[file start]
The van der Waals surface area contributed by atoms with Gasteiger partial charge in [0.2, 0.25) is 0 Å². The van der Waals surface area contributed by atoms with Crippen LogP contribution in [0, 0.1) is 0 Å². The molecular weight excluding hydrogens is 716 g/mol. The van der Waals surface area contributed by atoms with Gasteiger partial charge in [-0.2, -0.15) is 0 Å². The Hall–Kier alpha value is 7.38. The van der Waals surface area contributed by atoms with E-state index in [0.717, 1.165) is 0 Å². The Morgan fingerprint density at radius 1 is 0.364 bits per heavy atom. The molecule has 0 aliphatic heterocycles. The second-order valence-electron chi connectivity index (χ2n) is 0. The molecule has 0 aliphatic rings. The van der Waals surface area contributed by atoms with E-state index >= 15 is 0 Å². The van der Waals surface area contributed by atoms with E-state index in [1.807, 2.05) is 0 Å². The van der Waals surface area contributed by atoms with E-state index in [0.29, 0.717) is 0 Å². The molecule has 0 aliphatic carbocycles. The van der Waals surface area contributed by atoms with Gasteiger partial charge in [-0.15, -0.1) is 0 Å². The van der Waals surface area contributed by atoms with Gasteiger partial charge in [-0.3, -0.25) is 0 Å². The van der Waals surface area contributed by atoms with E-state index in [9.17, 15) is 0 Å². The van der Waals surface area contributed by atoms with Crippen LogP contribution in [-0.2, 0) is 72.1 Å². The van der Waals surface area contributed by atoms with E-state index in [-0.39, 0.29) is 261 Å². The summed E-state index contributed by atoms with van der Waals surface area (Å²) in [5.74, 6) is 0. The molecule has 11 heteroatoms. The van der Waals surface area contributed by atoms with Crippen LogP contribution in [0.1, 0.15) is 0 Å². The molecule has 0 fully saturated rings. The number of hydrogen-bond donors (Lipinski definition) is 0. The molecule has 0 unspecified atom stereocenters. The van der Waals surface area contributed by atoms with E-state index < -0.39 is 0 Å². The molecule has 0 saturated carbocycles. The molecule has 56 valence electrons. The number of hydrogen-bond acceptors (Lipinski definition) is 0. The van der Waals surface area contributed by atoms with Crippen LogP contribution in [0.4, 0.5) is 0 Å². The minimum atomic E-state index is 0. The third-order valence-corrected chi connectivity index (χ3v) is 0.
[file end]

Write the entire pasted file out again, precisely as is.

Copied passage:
The van der Waals surface area contributed by atoms with Gasteiger partial charge in [0.2, 0.25) is 0 Å². The van der Waals surface area contributed by atoms with Crippen LogP contribution in [0, 0.1) is 0 Å². The molecular weight excluding hydrogens is 716 g/mol. The van der Waals surface area contributed by atoms with Gasteiger partial charge in [-0.2, -0.15) is 0 Å². The Hall–Kier alpha value is 7.38. The van der Waals surface area contributed by atoms with E-state index in [0.717, 1.165) is 0 Å². The Morgan fingerprint density at radius 1 is 0.364 bits per heavy atom. The molecule has 0 aliphatic heterocycles. The second-order valence-electron chi connectivity index (χ2n) is 0. The molecule has 0 aliphatic rings. The van der Waals surface area contributed by atoms with E-state index >= 15 is 0 Å². The van der Waals surface area contributed by atoms with E-state index in [1.807, 2.05) is 0 Å². The van der Waals surface area contributed by atoms with E-state index in [0.29, 0.717) is 0 Å². The molecule has 0 aliphatic carbocycles. The van der Waals surface area contributed by atoms with Gasteiger partial charge in [-0.15, -0.1) is 0 Å². The van der Waals surface area contributed by atoms with Gasteiger partial charge in [-0.3, -0.25) is 0 Å². The van der Waals surface area contributed by atoms with E-state index in [9.17, 15) is 0 Å². The van der Waals surface area contributed by atoms with Crippen LogP contribution in [-0.2, 0) is 72.1 Å². The van der Waals surface area contributed by atoms with E-state index in [-0.39, 0.29) is 261 Å². The summed E-state index contributed by atoms with van der Waals surface area (Å²) in [5.74, 6) is 0. The molecule has 11 heteroatoms. The van der Waals surface area contributed by atoms with Crippen LogP contribution in [0.1, 0.15) is 0 Å². The molecule has 0 fully saturated rings. The number of hydrogen-bond donors (Lipinski definition) is 0. The molecule has 0 unspecified atom stereocenters. The van der Waals surface area contributed by atoms with E-state index < -0.39 is 0 Å². The molecule has 0 saturated carbocycles. The molecule has 56 valence electrons. The number of hydrogen-bond acceptors (Lipinski definition) is 0. The van der Waals surface area contributed by atoms with Crippen LogP contribution in [0.4, 0.5) is 0 Å². The minimum atomic E-state index is 0. The third-order valence-corrected chi connectivity index (χ3v) is 0.